Hull. No one had ever heard of Hull before it became the UK City of Culture for 2017. Certainly not because of its 114-year-old football club nor its two rugby league outfits nor its mighty past as a of centre of commerce and seafaring.
The way its City of Culture was talked up by those in the arts and the media, you would be forgiven that it’s just about the only noteworthy thing about this city on the Humber in the East Riding of Yorkshire.
At the other end of eastern England there is apparent excitement for a renewed effort for Canterbury to gain City of Culture. Ironically, we were the losers when bidding for 2017.
The excitement comes from city hall where councillors sitting on the policy and resources committee unanimously agreed to explore the idea of making a “credible and attractive” bid for 2025.
A report before them states: “Making a bid to be UK City of Culture presents clear opportunities for Canterbury and east Kent and evidence from previous bids suggests there are benefits to be gained whether we win or lose.”
But elsewhere the news is being met with pessimism, cynicism and gloom – with the man on the street asking whether the council should be devoting such energy to it when there are more pressing concerns.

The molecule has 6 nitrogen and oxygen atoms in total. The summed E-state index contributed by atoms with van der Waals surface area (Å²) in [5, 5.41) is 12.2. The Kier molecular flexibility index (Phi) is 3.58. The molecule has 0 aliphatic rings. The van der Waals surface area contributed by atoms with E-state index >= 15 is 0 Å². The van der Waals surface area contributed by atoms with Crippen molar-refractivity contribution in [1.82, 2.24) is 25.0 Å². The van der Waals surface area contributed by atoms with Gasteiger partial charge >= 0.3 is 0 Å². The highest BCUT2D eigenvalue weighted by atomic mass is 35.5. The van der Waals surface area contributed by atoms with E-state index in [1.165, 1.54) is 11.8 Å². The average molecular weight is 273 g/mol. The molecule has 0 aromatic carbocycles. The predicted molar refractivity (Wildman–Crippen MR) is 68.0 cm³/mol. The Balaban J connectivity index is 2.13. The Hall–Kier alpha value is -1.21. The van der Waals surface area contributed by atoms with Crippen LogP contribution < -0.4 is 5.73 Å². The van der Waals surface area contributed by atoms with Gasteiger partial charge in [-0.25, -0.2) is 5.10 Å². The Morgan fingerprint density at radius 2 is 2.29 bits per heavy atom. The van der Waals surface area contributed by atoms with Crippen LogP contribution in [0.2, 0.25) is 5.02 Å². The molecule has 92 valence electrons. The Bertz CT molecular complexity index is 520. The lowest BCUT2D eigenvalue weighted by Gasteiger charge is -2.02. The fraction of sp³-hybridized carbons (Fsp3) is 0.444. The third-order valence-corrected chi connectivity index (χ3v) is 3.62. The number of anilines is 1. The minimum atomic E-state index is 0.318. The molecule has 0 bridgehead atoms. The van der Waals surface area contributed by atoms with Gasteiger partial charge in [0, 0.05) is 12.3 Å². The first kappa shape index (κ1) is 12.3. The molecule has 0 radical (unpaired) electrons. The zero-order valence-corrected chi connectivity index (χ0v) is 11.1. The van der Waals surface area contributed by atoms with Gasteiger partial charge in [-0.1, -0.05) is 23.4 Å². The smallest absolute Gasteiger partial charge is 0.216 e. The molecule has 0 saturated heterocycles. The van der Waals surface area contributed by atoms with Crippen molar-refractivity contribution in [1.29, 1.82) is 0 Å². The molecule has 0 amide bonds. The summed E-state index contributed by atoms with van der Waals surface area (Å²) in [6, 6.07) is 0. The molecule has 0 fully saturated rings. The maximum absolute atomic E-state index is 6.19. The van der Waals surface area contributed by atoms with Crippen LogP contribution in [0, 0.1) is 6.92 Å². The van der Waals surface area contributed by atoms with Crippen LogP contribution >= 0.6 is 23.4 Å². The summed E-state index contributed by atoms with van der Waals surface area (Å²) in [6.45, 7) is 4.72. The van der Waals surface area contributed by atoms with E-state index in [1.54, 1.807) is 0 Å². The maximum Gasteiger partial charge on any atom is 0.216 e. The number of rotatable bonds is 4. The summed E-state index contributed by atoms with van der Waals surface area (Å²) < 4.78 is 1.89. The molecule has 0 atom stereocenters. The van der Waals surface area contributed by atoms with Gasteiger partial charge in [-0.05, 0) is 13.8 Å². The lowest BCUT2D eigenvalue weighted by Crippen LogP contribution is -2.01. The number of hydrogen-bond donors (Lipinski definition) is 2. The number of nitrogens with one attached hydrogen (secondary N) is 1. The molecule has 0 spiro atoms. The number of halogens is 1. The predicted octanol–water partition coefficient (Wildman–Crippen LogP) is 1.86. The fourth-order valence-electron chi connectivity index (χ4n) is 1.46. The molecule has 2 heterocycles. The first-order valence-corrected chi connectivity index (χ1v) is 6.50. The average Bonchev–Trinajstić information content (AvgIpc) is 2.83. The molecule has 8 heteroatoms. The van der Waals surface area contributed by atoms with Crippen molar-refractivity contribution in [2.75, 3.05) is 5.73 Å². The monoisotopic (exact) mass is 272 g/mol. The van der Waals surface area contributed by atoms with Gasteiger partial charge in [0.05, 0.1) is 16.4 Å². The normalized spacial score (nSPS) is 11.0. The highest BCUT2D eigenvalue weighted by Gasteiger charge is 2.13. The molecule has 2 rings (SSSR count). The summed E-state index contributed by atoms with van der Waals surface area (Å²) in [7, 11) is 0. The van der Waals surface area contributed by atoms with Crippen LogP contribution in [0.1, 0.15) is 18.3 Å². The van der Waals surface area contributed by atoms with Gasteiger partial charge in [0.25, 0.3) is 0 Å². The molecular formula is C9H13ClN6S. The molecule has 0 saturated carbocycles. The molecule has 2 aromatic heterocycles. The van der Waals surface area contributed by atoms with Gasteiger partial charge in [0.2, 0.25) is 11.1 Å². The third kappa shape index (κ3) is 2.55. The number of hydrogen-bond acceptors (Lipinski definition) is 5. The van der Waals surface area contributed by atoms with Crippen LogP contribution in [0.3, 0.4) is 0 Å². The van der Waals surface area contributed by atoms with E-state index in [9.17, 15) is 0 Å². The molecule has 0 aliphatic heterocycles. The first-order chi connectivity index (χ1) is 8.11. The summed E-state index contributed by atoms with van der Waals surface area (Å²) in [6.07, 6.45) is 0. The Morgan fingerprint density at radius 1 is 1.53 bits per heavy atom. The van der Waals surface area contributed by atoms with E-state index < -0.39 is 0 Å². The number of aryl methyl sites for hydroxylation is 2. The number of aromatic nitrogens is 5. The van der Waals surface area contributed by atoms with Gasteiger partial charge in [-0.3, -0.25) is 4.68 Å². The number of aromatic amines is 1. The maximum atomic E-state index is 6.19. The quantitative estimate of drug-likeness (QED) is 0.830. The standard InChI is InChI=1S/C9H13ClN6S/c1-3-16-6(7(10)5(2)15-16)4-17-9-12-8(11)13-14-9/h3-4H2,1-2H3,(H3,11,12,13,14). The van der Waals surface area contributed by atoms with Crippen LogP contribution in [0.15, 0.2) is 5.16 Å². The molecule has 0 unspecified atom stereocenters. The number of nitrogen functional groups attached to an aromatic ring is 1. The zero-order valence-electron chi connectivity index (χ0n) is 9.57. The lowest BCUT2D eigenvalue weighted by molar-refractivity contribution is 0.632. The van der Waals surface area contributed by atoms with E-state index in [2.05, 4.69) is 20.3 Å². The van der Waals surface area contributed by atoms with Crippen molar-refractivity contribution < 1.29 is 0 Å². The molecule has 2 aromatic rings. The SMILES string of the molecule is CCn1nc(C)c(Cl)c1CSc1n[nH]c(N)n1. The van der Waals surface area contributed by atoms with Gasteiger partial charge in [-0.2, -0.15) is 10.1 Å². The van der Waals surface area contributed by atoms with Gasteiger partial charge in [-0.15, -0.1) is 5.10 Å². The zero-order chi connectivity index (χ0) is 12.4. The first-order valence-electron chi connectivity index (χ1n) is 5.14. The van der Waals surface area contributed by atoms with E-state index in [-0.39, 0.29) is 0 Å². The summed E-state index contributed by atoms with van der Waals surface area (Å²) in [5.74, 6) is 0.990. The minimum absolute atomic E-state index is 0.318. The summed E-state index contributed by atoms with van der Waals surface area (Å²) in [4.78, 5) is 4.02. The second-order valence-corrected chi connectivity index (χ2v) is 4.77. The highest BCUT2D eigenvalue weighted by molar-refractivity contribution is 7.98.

One commentator said: “Councils are always pleading poverty, but can always find tax-payers’ money for their vanity projects. Does anyone really believe that having the title City of Culture will bring additional tourists to the city?
Canterbury is famous in its own right.”
Another described it as a “waste of money and resources” which would “allow councillors and officials to swan around at public expense”.
And a third opined pithily: “There must be better things to spend our money on.”
The choice for those in power might come down to a simple question of whether they want to be lead by the head or the heart, whether they spend our cash on things like clean streets and roofs over people’s heads or painting and film.